Rabbit Renaisance?

Rabbits “are helping win the war,” proclaimed a Los Angeles Times article from 1943. They where touted as a patriotic food during World War II, and  rabbits were raised by thousands of Americans in their backyards. Along with victory gardens, rabbits helped put food on the table when much of the nation’s supply was shipped to soldiers overseas and ration stamps provided less at home. But even though rabbit consumption spiked during the war, it all but disappeared afterward.  Most people who think rabbit today and there thoughts probably veer to cartoon characters, cereal mascots, Easter and pets. For some the only bunny they have ever eaten was of the milk chocolate breed. But if you are feeling like you have been missing out your in luck because rabbit appears to be going through a renaissance of sorts. In a time filled with foodies, food truck and an abundance of armature food critics.  Fine dining is being redesigned  as food sport, rabbit is both familiar and exotic enough to make the cut.

Fake Blueberries could be in your food

Fake blueberries are usually plastic and can be found with other fake fruits in decorative arrangements on bizarre hats or well that’s about it I think.  But now they can be found in food. A range of fake blueberries are in a number of retail food items that contain labels or photos suggesting real blueberries were used in the products, according to an investigation.  It’s like some thought it’s not hard enough to include fruits in your diet. Now you have to watch for fakes in your food.  The nonprofit Consumer Wellness Center reported in its investigation they found “blueberries” that were nothing more than a concoction of sugar, corn syrup, starch, hydrogenated oil, artificial flavors and of course our friends artificial food dye blue No. 2 and red No. 40. The offenders include well-known manufacturers such as Kellogg’s, Betty Crocker and General Mills, and the fakes were found in bagels, cereals, breads and muffins. Some products did contain real blueberries mixed with the fakes. For example, the blueberry bagels sold at Target contain some real berries but the “blueberry bits” listed in the ingredients aren’t real blueberries, according to Mike Adams, the author of the report.  Kellogg’s Frosted Mini Wheats Blueberry Muffin variety has no blueberries but does have “blueberry flavored crunchies” made from the sugar-and-dye concoction mentioned above.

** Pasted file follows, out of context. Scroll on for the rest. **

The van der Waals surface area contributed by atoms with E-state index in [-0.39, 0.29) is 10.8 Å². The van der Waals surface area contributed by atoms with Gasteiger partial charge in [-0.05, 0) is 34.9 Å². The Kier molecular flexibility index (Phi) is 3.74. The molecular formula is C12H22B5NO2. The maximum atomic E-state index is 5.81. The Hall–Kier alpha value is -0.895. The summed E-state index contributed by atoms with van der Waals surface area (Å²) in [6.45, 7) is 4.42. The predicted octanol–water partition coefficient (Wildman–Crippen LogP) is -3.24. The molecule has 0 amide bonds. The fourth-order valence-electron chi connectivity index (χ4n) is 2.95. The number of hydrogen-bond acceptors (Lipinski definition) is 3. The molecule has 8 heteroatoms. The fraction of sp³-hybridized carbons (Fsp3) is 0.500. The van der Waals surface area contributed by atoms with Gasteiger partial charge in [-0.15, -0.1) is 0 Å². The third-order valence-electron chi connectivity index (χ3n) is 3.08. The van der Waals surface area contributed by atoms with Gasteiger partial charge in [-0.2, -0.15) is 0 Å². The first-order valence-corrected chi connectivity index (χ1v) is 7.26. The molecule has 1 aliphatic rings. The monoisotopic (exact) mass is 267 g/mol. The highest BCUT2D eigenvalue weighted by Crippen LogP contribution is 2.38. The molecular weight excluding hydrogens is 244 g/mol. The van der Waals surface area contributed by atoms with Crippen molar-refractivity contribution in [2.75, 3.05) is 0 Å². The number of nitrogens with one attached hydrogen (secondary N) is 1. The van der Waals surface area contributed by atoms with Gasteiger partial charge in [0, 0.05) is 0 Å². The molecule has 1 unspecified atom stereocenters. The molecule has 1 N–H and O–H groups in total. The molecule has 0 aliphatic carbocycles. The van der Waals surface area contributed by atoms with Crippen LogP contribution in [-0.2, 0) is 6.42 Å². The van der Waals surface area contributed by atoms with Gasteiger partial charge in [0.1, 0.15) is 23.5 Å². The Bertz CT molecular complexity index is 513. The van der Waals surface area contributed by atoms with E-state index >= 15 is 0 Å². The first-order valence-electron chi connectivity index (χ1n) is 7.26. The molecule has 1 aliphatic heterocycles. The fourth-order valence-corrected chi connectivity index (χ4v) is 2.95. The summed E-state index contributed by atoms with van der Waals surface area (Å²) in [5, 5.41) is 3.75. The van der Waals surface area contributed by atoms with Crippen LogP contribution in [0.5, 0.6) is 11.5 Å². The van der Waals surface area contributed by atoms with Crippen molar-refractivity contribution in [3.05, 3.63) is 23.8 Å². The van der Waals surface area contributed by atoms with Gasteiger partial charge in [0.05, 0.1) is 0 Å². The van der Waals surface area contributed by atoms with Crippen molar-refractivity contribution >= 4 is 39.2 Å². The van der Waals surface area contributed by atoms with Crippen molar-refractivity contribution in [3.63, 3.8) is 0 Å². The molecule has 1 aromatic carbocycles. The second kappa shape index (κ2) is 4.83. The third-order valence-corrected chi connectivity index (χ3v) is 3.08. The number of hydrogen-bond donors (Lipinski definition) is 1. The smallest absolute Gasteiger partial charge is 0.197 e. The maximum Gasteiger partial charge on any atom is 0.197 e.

Milk drinking mutants

If you are not lactose-intolerant congratulations you are a mutant the bad news is that your mutant ability won’t get you a spot on the X-MEN. Today 35 percent of the global population mostly those with European ancestry can digest lactose in adulthood without fear of stomach cramps or other not pretty bowel issues. In an evolutionary eye-blink, 80 percent of Europeans became milk-drinkers. So, how did we transition from milk-a-phobic to milkaholics? “The first and most correct answer is, we don’t know,” says Mark Thomas, an evolutionary geneticist at University College London in the U.K. You see most babies can digest milk without getting an upset stomach thanks to an enzyme called lactase. Up until several thousand years ago, that enzyme turned off once a person grew into adulthood meaning most adults were lactose intolerant. But that doesn’t happen for most people of Northern and Central European descent and in certain African and Middle Eastern populations. This development of lactose tolerance took only about 20,000 years the evolutionary equivalent of an eye blink. But it would have required extremely strong selective pressure. “Something happened when we started drinking milk that reduced mortality,” says Loren Cordain, an exercise physiologist at Colorado State University and an expert on Paleolithic nutrition. That something, though, is a bit of a mystery. Milk, no surprise, is pretty nutritious. It’s got protein, a bunch of micronutrients, lots of calcium and plenty of carbohydrates. For the ancient Neolithic farmer, it was like a superfood, says Thomas. Even lactose-intolerant adults could have benefited from milk. Chemical evidence from ancient pots shows that these long-ago farmers learned to process the milk into cheese or yogurt, which removes some of the lactose. Even with all of that the plot is still fuzzy, but we do know a few things: The rise of civilization coincided with a strange twist in our evolutionary history. We became, in the coinage of one paleoanthropologist, “mampires” who feed on the fluids of other animals. Western civilization, which is tied with agriculture, seems to have required milk to begin functioning. No one can say why for sure but we know much less than we think about why we eat what we do. The puzzle is not merely academic. If we knew more, we might learn something about why our relationship to food can be so strange.

Not just about how to cook but also food and food history.

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